- Proportion of mild anemias:$$\begin{array}{ll}An{e}_{a,g,s=mild}=& pnorm\left[Hb.{t}_{s=mild},mean\left(H{b}_{a,g}\right),standarddeviation\left(H{b}_{a,g}\right)\right]\\ & -\left(An{e}_{a,g,s=severe}+An{e}_{a,g,s=moderate}\right)\end{array}$$
- Allocation of anemia severity, among the anemia population$$Alloc.An{e}_{a,g,s}=\frac{An{e}_{a,g,s}}{{\displaystyle \sum}An{e}_{a,g,s}}$$

Red Meat Type | Iron (mg/100 g) |
---|---|

Cooked bourguignon beef | 4.3 |

Cooked stew beef | 4.3 |

Roasted horse meat | 3.4 |

Roasted beef | 3.1 |

Cooked ground beef 5% fat | 2.83 |

Cooked ground beef 10% fat | 2.71 |

Braised beef | 5.9 |

Raw ground beef 5% fat | 2.65 |

Cooked ground beef 15% fat | 2.6 |

Grilled entrecote beef | 2.55 |

Cooked ground beef 20% fat | 2.48 |

Roast beef ribbon | 2.4 |

Burgundy fondue | 2.3 |

Beef grilled steak | 2.21 |

Roasted lamb shoulder | 2.2 |

Cooked dumplings beef | 2.2 |

Beef carpaccio | 1.89 |

Unspecified cooked meat | 1.77 |

Mixed skewer of meat | 1.77 |

Other meat | 1.77 |

Lamb skewer | 1.73 |

Beef skewer | 1.41 |

Roast lamb | 1.4 |

Cooked veal side | 1.3 |

Roasted lean pork tenderloin | 1.29 |

Grilled lamb chop | 1.27 |

Braised ribs | 1.2 |

Breaded veal cutlet | 1.11 |

Roasted loin pork | 1.09 |

Cooked escalope veal | 1 |

Simmered veal | 0.95 |

Roasted tenderloin veal | 0.87 |

Roasted veal | 0.87 |

Grilled pork chop | 0.84 |

Roasted pork | 0.64 |

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**Figure 1.**Flowchart of the assessment model of iron deficiency anemia disease per year in France per age class and gender. White rectangles with dashed line correspond to the “Inputs”, full line to “Intermediate calculation”. Light grey rectangles correspond to the “Final output”. Absorbed iron corresponds to the mean absorbed values provided by European Food Safety Authority (EFSA) considering both heme and non-heme iron.

**Figure 2.**Estimated number of DALY from iron deficiency anemias in France for young children (three to six) and adolescent females (15–17) according to ground beef consumption scenarios. Results expressed per 100,000 individuals per year. Full lines represent the 95% uncertainty around the mean value.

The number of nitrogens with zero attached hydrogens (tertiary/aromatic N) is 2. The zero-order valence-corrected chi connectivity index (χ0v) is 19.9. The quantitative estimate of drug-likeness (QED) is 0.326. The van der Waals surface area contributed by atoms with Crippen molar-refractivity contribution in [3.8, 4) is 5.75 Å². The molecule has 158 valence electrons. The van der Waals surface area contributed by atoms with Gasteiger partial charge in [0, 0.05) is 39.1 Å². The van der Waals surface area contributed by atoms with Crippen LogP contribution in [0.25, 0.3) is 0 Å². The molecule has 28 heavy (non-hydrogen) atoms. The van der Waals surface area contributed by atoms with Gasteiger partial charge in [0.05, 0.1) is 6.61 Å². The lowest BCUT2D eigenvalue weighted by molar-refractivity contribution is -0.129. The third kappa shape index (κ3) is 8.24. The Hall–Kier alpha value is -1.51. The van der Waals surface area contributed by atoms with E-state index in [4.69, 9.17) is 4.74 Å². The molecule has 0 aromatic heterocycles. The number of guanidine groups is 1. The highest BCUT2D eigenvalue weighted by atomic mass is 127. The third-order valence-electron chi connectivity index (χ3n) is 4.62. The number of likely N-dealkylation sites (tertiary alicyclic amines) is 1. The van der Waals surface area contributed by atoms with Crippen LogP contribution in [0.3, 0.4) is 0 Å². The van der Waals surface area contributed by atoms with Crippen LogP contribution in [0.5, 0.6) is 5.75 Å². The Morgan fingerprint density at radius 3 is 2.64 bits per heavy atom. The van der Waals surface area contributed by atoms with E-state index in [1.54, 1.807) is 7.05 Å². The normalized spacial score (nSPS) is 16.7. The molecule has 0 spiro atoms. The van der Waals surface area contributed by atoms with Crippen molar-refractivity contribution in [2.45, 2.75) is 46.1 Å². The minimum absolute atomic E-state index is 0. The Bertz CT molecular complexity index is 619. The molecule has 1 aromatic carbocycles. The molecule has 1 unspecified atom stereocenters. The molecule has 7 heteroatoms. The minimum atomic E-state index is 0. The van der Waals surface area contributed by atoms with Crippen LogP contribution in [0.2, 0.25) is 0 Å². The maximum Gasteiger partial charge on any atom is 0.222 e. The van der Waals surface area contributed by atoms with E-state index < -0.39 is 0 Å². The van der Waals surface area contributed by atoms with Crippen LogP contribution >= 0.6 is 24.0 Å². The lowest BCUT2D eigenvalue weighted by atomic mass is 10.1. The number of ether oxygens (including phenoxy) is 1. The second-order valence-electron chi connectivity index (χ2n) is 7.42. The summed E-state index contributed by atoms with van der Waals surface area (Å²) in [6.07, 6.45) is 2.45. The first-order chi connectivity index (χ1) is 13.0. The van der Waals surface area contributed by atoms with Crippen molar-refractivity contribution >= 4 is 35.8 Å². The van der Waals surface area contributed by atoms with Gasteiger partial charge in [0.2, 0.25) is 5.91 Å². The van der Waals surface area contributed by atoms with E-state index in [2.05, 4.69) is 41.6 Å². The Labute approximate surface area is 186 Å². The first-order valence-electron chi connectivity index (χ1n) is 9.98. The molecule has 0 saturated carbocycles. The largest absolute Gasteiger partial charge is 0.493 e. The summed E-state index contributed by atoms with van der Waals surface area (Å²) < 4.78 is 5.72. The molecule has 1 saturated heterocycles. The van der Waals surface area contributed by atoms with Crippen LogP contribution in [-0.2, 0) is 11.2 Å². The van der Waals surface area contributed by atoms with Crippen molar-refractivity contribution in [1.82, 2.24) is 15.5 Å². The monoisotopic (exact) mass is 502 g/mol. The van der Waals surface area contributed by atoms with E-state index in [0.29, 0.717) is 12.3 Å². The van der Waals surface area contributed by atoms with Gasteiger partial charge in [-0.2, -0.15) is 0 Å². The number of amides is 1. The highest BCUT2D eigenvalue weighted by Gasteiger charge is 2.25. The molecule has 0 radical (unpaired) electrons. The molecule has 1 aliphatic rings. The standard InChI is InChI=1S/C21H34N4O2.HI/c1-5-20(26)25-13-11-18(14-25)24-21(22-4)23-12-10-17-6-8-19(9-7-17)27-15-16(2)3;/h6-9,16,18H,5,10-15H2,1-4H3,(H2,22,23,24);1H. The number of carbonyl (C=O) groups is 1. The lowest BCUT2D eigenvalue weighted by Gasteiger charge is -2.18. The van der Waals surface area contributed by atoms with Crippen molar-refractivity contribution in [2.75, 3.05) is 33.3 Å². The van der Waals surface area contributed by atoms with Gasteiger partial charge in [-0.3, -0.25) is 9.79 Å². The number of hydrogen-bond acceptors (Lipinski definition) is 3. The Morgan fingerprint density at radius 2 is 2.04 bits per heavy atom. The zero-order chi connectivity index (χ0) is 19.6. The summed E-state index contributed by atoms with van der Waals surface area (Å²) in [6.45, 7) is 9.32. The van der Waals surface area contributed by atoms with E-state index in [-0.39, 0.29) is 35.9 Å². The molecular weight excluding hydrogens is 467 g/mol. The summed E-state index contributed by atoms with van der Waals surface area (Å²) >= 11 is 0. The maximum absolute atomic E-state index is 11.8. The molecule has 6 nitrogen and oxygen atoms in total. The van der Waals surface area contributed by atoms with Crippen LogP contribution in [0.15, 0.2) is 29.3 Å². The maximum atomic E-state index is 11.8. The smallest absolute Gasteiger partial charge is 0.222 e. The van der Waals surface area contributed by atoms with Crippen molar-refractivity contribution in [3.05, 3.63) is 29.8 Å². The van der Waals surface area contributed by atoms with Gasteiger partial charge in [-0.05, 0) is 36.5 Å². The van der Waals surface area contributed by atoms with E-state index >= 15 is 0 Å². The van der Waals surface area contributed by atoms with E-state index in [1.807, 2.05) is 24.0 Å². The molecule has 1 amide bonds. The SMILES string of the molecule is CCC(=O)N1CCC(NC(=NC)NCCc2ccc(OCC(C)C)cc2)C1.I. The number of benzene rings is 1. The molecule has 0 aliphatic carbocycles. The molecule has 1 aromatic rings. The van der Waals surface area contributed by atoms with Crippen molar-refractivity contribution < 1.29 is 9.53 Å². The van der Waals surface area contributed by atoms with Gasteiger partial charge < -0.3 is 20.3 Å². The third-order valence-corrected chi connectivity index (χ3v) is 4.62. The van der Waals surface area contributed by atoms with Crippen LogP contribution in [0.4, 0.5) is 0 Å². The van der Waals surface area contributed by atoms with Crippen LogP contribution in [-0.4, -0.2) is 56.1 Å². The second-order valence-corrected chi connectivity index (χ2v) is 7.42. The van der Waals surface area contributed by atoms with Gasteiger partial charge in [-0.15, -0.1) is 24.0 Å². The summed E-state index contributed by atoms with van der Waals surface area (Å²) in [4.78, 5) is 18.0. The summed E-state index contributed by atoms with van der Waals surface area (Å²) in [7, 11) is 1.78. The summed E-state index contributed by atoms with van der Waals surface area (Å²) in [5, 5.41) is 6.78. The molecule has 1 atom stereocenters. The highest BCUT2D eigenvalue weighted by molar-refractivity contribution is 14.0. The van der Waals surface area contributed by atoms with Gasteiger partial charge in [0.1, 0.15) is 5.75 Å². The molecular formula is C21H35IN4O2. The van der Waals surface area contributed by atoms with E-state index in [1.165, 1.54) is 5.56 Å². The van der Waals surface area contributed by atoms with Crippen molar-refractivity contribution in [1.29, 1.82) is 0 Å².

**Figure 3.**Estimated number of DALY from iron deficiency anemias in France for adult males and females according to ground beef consumption scenarios. Results expressed per 100,000 individuals per year. Full lines represent the 95% uncertainty around the mean value.

**Table 1.**Sources of information and implementation of the inputs either as deterministic values or as probability distributions.

Characteristic | Input | Gender ^{1} | Model Implementation Per Age Class ^{2} | Unit | Type ^{3} | From | ||||||||
---|---|---|---|---|---|---|---|---|---|---|---|---|---|---|

3–6 | 7–11 | 12–14 | 15–17 | 18–24 | 25–44 | 45–64 | 65–74 | |||||||

French population data | $Pop$ | Male | 1,571,427 | 1,925,359 | 2,352,805 | 2,788,141 | 8,279,094 | 7,663,979 | 2,269,631 | number | D | [28] | ||

Female Pre-M | 1,498,259 | 1,829,236 | 1,084,687 | 1,159,862 | 2,649,398 | 7,910,584 | 2,694,011 | - | ||||||

Female Post-M | - | - | - | - | - | 157,425 | 5,313,189 | 2,712,349 | ||||||

Iron consumption (absorbed) | Male | $LogN\left(\begin{array}{c}-0.21\\ \left[\begin{array}{c}95\%CI=-0.26\\ -\left(-0.17\right)\end{array}\right],\\ 0.31\\ [95\%CI=0.27\\ -0.36]\end{array}\right)$ | $LogN\left(\begin{array}{c}0.06\\ \left[\begin{array}{c}95\%CI=0.01\\ -0.09\end{array}\right],\\ 0.28\\ [95\%CI=0.26\\ -0.31]\end{array}\right)$ | $LogN\left(\begin{array}{c}0.62\\ \left[\begin{array}{c}95\%CI=0.59\\ -0.66\end{array}\right],\\ 0.34\\ [95\%CI=0.31\\ -0.36]\end{array}\right)$ | $LogN\left(\begin{array}{c}0.52\\ \left[\begin{array}{c}95\%CI=0.46\\ -0.58\end{array}\right],\\ 0.37\\ [95\%CI=0.33\\ -0.42]\end{array}\right)$ | $LogN\left(\begin{array}{c}0.75\\ \left[\begin{array}{c}95\%CI=0.71\\ -0.78\end{array}\right],\\ 0.31\\ [95\%CI=0.29\\ -0.34]\end{array}\right)$ | $LogN\left(\begin{array}{c}0.74\\ \left[\begin{array}{c}95\%CI=0.71\\ -0.78\end{array}\right],\\ 0.32\\ [95\%CI=0.30\\ -0.34]\end{array}\right)$ | $LogN\left(\begin{array}{c}0.79\\ \left[\begin{array}{c}95\%CI=0.75\\ -0.84\end{array}\right],\\ 0.34\\ [95\%CI=0.31\\ -0.37]\end{array}\right)$ | mg/day | U and V | [18] | |||